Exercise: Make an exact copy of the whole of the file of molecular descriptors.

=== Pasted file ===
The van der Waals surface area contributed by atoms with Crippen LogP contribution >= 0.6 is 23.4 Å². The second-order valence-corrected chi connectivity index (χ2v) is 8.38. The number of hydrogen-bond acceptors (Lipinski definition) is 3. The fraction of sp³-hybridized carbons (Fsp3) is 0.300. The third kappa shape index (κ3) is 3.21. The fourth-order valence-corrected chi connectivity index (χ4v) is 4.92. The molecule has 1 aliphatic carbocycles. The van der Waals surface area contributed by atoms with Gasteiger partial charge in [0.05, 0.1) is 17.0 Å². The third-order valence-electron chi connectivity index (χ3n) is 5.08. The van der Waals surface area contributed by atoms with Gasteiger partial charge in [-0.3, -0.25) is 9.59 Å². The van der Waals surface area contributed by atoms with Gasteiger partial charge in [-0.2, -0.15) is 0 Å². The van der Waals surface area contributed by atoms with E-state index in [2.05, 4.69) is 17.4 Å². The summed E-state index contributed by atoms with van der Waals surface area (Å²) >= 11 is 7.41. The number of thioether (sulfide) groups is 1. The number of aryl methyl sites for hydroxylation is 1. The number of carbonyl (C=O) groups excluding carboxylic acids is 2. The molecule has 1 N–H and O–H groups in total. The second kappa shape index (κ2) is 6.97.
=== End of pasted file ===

The van der Waals surface area contributed by atoms with Crippen LogP contribution >= 0.6 is 23.4 Å². The second-order valence-corrected chi connectivity index (χ2v) is 8.38. The number of hydrogen-bond acceptors (Lipinski definition) is 3. The fraction of sp³-hybridized carbons (Fsp3) is 0.300. The third kappa shape index (κ3) is 3.21. The fourth-order valence-corrected chi connectivity index (χ4v) is 4.92. The molecule has 1 aliphatic carbocycles. The van der Waals surface area contributed by atoms with Gasteiger partial charge in [0.05, 0.1) is 17.0 Å². The third-order valence-electron chi connectivity index (χ3n) is 5.08. The van der Waals surface area contributed by atoms with Gasteiger partial charge in [-0.3, -0.25) is 9.59 Å². The van der Waals surface area contributed by atoms with Gasteiger partial charge in [-0.2, -0.15) is 0 Å². The van der Waals surface area contributed by atoms with E-state index in [2.05, 4.69) is 17.4 Å². The summed E-state index contributed by atoms with van der Waals surface area (Å²) >= 11 is 7.41. The number of thioether (sulfide) groups is 1. The number of aryl methyl sites for hydroxylation is 1. The number of carbonyl (C=O) groups excluding carboxylic acids is 2. The molecule has 1 N–H and O–H groups in total. The second kappa shape index (κ2) is 6.97.